Vatican II expressed this modern spirit in many ways. Pope John XXIII created a new unit called the Secretariat for Promotion of Christian Unity. Although not using the word ecumenical because it might become a lightning rod to conservative Catholics, this unit became crucial. It coordinated the famous document Nostra Aetate, which like all Vatican documents took its name from the first Latin words of the document.
The spirit of ecumenism took shape in this document. The document’s preamble begins with the words (translation by Thomas F. Stransky, CSP):
“In our time, when day by day humankind is being drawn closer together and the ties between different peoples are being strengthened, the Church examines with greater care her relation to non-Christian religions. In her ask of fostering unity and love among individuals, indeed among peoples, she considers above all in this Declaration what human beings have in common and what draws them to live together their destiny….One expects from the various religions answers to the profound enigmas of the human condition, which today, even as of old, deeply stir human hearts: What is the human being? What is the meaning, the purpose of our life? What is moral good, and what is sin? Which is the way to genuine happiness? What are death, judgment, and retribution after death? What, finally, is the ultimate inexpressible mystery which encompasses our existence: whence do we come, and where are we going?”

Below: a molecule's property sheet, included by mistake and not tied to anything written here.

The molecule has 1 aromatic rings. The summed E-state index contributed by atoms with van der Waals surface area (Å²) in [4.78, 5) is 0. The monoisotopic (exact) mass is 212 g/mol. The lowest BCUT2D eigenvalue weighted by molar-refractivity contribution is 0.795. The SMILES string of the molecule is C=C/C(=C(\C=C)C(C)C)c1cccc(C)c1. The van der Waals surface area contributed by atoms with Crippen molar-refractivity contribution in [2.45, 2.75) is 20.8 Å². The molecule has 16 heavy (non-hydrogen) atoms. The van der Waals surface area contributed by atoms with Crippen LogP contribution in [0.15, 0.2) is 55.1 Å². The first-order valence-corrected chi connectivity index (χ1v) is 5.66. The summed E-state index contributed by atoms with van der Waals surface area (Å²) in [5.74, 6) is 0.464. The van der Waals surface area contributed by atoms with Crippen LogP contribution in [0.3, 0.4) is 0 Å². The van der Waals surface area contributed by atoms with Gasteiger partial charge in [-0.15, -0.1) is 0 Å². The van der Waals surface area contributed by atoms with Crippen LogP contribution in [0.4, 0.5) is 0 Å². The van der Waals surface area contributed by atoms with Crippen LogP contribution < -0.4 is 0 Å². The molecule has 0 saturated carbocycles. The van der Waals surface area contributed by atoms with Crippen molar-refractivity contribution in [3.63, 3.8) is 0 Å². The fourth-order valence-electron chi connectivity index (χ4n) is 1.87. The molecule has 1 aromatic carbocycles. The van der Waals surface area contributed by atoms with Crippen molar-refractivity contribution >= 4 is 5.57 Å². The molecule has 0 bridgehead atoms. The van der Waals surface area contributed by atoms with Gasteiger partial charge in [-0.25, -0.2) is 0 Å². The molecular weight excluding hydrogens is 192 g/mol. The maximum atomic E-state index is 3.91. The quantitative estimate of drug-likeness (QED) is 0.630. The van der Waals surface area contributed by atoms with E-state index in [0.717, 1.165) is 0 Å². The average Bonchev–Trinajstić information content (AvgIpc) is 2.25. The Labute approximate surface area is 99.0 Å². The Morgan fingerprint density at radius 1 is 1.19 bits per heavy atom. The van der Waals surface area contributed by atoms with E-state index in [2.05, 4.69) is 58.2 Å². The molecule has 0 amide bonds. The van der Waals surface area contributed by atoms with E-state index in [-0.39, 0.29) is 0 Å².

These words reflect a shift from “either-or,” binary contrasts to “more-or-less,” or scalar terms in the words of Michael Root. These words allowed Catholics to understand rather than simply condemn other Christians and other non-Christian religious communities.
In an audience with Pope Paul VI, Protestant observers of Vatican II shared a dream “of an international ecumenical institute for advanced theological research and pastoral studies.” The Pope mentioned that possibly a new institution might be created. Questions arose: How to establish a place for ecumenical reflection? Where to establish such a place? Who would be responsible for such a place? Paul VI asked Father Thomas Hesburgh, President of the International Federation of Catholic Universities and President of Notre Dame University, to tackle these questions. Eventually, through the generosity of I. A. O’Shaughnessy of Minnesota, the Vatican bought the land from Jordan. On June 4, 1967, there was a groundbreaking ceremony. Unfortunately, the next day on June 5th, 1967, the Six Day War began. After the war, the Vatican had to renegotiate with Israel the land’s purchase. Finally, in September 1972, Tantur officially opened.